The original vision for nationwide health information exchange was a “network of networks” model where local HIEs would interact HIE-to-HIE to form a virtual national network. But notice that many of the new initiatives are essentially solving a different problem: they are enabling point-to-point connections across a wider geography and set of clinical sites. This seems more like a large, single national network rather than leverage of more distributed organizations or implementations. Only time will tell if these private sector initiatives will collaborate, converge or compete. And only time will tell of the limitations of ONC’s ability to influence and provide leadership will creates gaps or provide new opportunities for innovation.

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"Local" Healthcare Isn't What It Used To Be

We live in a world where bigger is better.  Our phones are getting bigger.  Our televisions are getting bigger.  Our biggest companies are getting bigger (at least if they are in tech).  Our cars, especially SUVs, are getting bigger.  Our houses are getting bigger. And, in healthcare, our hospitals are getting bigger, our physician practices are getting bigger, our health insurers, pharmaceutical companies, and medical device manufacturers are all getting bigger. It's time to question whether any of this is good.

We Have Seen the Future, and It Is...Estonia?

Like me, you may not have been paying close attention to what has been going on in Estonia.  That's probably something many of us should change, at least anyone interested in our digital future(s). OK, I have to admit: I had to look Estonia up on a map.  I knew it was in northern Europe, and that it had been involved in the whole U.S.S.R. debacle.  As it turns out, Estonia sits just across the Gulf of Finland from -- that's right -- Finland, and across the Baltic Sea from Sweden.  Skype was invented there, if you're keeping score. More to the point, over the last twenty years it has evolved into arguable the most advanced digital society in the world.

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Update on Patient Matching Activities

I have written several times about patient matching in the US, both in a blog entry and a published article. On December 11, 2017 the Office of the National Coordinator for Health Information Technology (ONC) sponsored a half-day “Interoperability in Action” webinar focused on Patient Matching Milestones at ONC (see slides). The webinar focused on four ONC projects from the past year. Here’s a quick run-down on what they covered. Read More »

Why We Need Trauma Trained Educators for National and Regional Disaster Response Teams

Lately, I have been dealing on a number of fronts with natural disasters, and how to help schools and their educators can best deal with their aftermath. At the same time, I have been listening to and learning about disaster team efforts across our nation (from across state and federal government), teams that are dealing with the treacherous aftermath of person-made calamities (floods, fires, shootings, hurricanes, tornados, bombs and car/truck intentional crashes). When Veteran hospitals and facilities are at risk, the Department of Veterans Affairs offers their added expertise too.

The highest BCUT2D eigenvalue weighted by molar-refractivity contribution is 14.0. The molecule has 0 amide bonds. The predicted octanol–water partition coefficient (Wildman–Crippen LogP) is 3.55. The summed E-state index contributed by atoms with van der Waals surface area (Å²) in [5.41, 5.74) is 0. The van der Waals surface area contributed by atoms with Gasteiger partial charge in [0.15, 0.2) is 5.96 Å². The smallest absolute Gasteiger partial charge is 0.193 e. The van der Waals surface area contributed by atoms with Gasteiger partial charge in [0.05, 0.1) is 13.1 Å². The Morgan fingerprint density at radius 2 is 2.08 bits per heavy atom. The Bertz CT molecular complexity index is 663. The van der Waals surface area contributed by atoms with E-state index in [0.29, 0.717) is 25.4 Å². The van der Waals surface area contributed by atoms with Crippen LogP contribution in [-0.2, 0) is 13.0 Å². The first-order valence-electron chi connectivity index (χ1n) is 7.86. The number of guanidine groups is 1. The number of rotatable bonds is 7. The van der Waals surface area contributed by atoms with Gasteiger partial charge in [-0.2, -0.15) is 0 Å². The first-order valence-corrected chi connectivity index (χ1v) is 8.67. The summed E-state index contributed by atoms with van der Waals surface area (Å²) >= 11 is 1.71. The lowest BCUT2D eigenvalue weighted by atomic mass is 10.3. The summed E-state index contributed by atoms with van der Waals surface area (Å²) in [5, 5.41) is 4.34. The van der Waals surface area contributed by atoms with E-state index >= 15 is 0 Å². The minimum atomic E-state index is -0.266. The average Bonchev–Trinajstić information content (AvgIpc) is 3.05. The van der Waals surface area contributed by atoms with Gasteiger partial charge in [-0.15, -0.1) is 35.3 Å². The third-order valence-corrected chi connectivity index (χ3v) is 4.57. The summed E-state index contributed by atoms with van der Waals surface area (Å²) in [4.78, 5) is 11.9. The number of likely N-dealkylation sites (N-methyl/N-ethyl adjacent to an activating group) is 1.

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Addressing Open Source's Free Rider Problem

Nadia Eghbal, in her major report on the state of our digital infrastructure, and Jonathan Lister, in his response describing our digital ecosystem, both point to a tragedy of the commons in open source software. While some projects are sustainable, many still struggle with "a free rider problem." As Nadia puts it: "Resources are offered for free, and everybody (whether individual developer or large software company) uses them, so nobody is incentivized to contribute back, figuring that somebody else will step in"...

Making Transparency Work for Harvard's Dataverse Project

A culture of transparency permeates the Dataverse project, contributing to its adoption in dozens of research institutions around the world. Headquartered at Harvard University, the Dataverse development team has more than a decade of experience operating as an open source project within an organization that values transparency: the Institute of Quantitative Social Science (IQSS). Working transparently helps the Dataverse team communicate changes to current development efforts, provides opportunities for the community to support each other, and facilitates contribution to the project...

3 Open Source Alternatives to MATLAB

For many students in mathematics, physical sciences, engineering, economics, and other fields with a heavy numeric component, MATLAB is their first introduction to programming or scientific computing in general. It can be a good tool for learning, although (in my experience) many of the things that students and researchers use MATLAB for are not particularly demanding calculations; rather they could easily be conducted with any number of basic scripting tools, with or without statistical or math-oriented packages. However, it does have a near ubiquity in many academic settings, bringing with it a large community of users familiar with the language, plugins, and capabilities in general...